Report: Colleges Don’t Do Enough to Prepare Students for Their Mountain of Debt

One in five surveyed gave their school an F.

Attending college is an expensive endeavor, and it’s only getting worse. Tuition has steadily risen, inflating a student loan debt bubble that stands to bankrupt an entire generation of Americans. Are schools doing enough to educate their students about debt?

While a large majority of college students will graduate with student loan debt, an even greater number of soon-to-be graduates say their alma mater did not provide them with an adequate understanding of debt and personal finance, according to a new survey by Experian. These soon-to-be grads feel the deck has been stacked against them, and many already expect to defer on payments.

Sixty-nine percent of participants said they will graduate with student loan debt, while 71 percent said they did not learn about credit or debt management in college. Seventy-two percent were concerned about how they’ll pay back their student loan debt, while one in five students surveyed gave their college or university an F for preparing them for how credit works.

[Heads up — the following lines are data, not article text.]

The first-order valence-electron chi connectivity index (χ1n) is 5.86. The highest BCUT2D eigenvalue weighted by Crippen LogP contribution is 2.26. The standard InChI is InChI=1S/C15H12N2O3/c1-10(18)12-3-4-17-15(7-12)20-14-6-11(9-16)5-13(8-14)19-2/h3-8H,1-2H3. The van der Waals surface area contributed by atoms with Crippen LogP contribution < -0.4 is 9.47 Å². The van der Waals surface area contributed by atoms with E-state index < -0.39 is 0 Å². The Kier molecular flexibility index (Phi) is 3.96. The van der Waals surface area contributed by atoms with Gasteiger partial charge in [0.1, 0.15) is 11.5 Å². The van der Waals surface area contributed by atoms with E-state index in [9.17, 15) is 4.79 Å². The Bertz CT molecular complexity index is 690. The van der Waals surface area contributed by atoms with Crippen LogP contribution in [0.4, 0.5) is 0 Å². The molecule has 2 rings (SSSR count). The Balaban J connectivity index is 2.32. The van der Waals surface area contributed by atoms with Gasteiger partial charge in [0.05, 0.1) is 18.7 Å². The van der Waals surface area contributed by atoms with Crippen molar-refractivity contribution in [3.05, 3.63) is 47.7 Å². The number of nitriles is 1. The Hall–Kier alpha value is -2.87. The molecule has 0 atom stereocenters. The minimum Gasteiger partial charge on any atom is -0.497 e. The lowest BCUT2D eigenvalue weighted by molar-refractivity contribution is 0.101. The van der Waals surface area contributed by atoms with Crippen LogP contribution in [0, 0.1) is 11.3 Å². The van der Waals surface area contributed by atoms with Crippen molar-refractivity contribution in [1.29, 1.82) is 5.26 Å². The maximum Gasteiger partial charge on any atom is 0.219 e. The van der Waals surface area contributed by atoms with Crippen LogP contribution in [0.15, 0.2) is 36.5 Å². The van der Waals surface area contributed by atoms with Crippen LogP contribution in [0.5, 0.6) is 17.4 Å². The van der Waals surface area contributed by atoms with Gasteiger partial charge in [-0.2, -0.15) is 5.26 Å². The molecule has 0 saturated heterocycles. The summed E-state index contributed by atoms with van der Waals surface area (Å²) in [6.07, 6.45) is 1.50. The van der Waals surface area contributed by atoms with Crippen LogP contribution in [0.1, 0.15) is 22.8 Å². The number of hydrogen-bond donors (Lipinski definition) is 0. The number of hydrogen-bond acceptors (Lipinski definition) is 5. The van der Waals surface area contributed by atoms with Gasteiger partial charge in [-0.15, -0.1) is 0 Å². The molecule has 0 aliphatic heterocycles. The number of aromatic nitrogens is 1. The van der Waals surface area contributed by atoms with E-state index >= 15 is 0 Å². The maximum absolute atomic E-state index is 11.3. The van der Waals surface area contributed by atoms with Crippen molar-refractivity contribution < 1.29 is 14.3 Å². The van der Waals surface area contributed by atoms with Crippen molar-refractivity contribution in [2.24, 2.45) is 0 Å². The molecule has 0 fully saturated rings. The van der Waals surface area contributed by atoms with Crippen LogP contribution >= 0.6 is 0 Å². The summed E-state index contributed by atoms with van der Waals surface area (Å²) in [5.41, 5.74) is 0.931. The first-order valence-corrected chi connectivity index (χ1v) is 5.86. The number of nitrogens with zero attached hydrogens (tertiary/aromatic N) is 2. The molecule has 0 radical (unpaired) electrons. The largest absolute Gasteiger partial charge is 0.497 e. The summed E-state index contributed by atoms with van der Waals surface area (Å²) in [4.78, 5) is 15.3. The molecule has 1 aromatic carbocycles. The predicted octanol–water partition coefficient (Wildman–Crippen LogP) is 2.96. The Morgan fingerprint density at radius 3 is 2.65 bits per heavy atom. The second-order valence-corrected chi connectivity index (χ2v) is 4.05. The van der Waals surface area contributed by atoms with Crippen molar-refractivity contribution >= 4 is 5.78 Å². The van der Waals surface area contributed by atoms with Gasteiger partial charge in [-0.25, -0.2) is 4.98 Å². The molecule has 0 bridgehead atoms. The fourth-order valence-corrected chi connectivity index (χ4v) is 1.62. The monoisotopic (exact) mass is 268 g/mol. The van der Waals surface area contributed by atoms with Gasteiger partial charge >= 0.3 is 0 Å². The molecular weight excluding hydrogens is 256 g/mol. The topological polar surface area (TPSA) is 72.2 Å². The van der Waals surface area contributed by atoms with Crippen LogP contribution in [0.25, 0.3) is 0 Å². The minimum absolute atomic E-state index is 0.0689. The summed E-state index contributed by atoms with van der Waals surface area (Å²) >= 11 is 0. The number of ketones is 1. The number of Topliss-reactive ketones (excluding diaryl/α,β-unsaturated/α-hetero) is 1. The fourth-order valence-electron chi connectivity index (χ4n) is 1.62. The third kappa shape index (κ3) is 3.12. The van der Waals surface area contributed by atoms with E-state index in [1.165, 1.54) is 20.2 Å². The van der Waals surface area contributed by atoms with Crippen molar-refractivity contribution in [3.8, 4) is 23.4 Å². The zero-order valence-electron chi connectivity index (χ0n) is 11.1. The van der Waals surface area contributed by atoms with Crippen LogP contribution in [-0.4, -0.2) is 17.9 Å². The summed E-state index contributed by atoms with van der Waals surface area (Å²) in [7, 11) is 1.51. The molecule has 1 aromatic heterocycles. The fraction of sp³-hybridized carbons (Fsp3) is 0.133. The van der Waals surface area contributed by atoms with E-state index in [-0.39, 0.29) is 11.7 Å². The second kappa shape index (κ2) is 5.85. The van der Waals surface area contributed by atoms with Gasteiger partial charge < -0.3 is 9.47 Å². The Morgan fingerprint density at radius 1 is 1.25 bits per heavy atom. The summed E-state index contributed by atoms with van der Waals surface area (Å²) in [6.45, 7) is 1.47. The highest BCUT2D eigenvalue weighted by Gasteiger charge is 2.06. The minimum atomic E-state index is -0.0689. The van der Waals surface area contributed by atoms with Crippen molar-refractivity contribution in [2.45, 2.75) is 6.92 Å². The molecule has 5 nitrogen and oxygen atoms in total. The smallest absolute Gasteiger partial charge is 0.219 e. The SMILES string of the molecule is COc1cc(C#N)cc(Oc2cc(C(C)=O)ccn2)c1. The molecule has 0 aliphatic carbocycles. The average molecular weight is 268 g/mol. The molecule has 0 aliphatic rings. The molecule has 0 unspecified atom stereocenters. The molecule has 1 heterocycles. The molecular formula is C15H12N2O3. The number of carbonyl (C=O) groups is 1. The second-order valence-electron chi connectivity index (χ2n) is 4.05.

Of those surveyed, 40 percent rated their current financial security either poor or fair, while just 16 percent of soon-to-be graduates already have a job lined up.

And yet, Millennials are awfully optimistic, despite their lackluster prospects. Fifty-three percent of those surveyed said they feel that being debt-free is attainable in today’s economy.

You can check out Experian’s full findings here.